Montreal hits back at ‘abrasive, disrespectful’ Andras Schiff

Montreal hits back at ‘abrasive, disrespectful’ Andras Schiff


norman lebrecht

November 01, 2019

Madeleine Careau, director-general of the Montreal Symphony Orchestra, has responded swiftly to disobliging remarks made by the pianist and conductor Andras Schiff, who declared ‘a major incident’ with its musicians. She has written to the newspaper Le Devoir (English translation follows):

La direction de l’Orchestre symphonique de Montréal (OSM) se dissocie totalement des propos erronés du pianiste et chef d’orchestre Andras Schiff, tels que rapportés dans Le Devoir d’aujourd’hui et se voit dans l’obligation de rectifier les faits afin de rétablir la vérité.

La direction reconnaît qu’un malaise profond s’est installé entre les musiciens et le chef invité lors des répétitions qui ont précédé les concerts que ce dernier devait diriger les 23 et 24 octobre derniers. C’est pourquoi nous sommes rapidement intervenus et avons pris les mesures qui s’imposaient pour calmer le jeu et pour nous assurer que le public ait droit à des concerts dignes du professionnalisme et de l’excellence qui ont toujours caractérisé l’OSM.

M. Schiff a accepté la solution proposée par l’Orchestre, soit de ne diriger que la première portion du concert. Cette solution était le résultat d’un commun accord entre lui, son agent, la direction de l’OSM, ainsi que le comité des musiciens. Il est pour le moins étonnant que, dans l’article du Devoir, il donne désormais l’impression qu’il en a été une victime.

Pour l’OSM, le malaise initial découle en grande partie de l’attitude inutilement abrasive de M. Schiff, qui a tenu des propos désobligeants et irrespectueux envers une partie des musiciens, ce qui a nui à l’émergence d’une atmosphère de collaboration et de respect. Depuis sa création il y a 85 ans, l’OSM a accueilli un grand nombre de chefs invités qui reconnaissent la qualité de ses musiciens et ont réussi à tirer le meilleur de leurs capacités pour faire ressortir l’essence profonde et toute l’émotion des œuvres interprétées.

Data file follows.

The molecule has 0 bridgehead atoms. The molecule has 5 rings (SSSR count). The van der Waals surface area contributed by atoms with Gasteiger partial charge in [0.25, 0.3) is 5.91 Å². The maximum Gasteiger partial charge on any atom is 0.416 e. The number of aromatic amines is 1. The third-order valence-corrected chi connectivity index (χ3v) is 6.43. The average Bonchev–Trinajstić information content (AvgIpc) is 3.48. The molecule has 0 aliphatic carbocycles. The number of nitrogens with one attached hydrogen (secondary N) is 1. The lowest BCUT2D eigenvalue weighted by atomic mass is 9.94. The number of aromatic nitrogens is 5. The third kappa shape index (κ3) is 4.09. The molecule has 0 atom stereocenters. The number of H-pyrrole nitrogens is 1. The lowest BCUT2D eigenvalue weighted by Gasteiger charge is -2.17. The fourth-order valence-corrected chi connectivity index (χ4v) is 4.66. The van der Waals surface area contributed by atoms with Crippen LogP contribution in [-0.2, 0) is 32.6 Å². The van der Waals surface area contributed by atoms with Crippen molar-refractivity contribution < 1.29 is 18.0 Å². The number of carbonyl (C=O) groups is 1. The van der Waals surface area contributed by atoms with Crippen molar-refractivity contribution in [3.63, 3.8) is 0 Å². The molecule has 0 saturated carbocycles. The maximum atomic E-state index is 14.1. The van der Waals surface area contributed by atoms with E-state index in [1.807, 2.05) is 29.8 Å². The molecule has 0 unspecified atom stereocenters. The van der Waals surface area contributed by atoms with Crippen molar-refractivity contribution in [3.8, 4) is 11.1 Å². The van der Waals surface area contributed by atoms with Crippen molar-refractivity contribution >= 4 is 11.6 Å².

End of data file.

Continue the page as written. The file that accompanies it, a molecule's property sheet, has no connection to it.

Les musiciens de l’OSM sont toujours prêts à travailler avec ardeur et détermination pour répondre aux demandes les plus exigeantes des chefs d’orchestre qui les dirigent. Mais les insultes et autres formes d’incivilités ne sont pas les meilleurs moyens pour amener un groupe de musiciens à s’amender, à évoluer et à se dépasser.

Cette méthode n’est plus adaptée à la réalité d’aujourd’hui et n’est pas compatible avec les valeurs de respect, de dépassement de soi, de recherche d’excellence et de collaboration qui constituent le fondement des activités de l’Orchestre. Nous privilégions le leadership mobilisateur faisant travailler les gens ensemble vers un but commun à celui qui divise les troupes par l’intimidation et l’imposition de diktats péremptoires.